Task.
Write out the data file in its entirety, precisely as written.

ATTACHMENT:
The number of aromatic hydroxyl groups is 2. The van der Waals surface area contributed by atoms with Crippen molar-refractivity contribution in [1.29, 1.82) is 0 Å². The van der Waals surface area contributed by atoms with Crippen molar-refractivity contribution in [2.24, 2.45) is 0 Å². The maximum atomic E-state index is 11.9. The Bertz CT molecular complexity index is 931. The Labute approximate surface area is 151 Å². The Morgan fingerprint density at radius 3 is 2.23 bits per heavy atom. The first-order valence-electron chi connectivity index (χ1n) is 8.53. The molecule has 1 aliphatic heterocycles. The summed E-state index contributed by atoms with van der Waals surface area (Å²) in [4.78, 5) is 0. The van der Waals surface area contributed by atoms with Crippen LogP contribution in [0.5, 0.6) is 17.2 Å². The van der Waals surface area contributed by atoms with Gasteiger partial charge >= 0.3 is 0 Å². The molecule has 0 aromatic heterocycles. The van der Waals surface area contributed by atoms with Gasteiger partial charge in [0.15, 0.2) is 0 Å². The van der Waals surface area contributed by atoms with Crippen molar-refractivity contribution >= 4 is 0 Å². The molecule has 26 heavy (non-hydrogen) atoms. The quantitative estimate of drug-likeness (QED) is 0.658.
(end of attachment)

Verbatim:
The number of aromatic hydroxyl groups is 2. The van der Waals surface area contributed by atoms with Crippen molar-refractivity contribution in [1.29, 1.82) is 0 Å². The van der Waals surface area contributed by atoms with Crippen molar-refractivity contribution in [2.24, 2.45) is 0 Å². The maximum atomic E-state index is 11.9. The Bertz CT molecular complexity index is 931. The Labute approximate surface area is 151 Å². The Morgan fingerprint density at radius 3 is 2.23 bits per heavy atom. The first-order valence-electron chi connectivity index (χ1n) is 8.53. The molecule has 1 aliphatic heterocycles. The summed E-state index contributed by atoms with van der Waals surface area (Å²) in [4.78, 5) is 0. The van der Waals surface area contributed by atoms with Crippen LogP contribution in [0.5, 0.6) is 17.2 Å². The van der Waals surface area contributed by atoms with Gasteiger partial charge >= 0.3 is 0 Å². The molecule has 0 aromatic heterocycles. The van der Waals surface area contributed by atoms with Gasteiger partial charge in [0.15, 0.2) is 0 Å². The van der Waals surface area contributed by atoms with Crippen molar-refractivity contribution >= 4 is 0 Å². The molecule has 26 heavy (non-hydrogen) atoms. The quantitative estimate of drug-likeness (QED) is 0.658.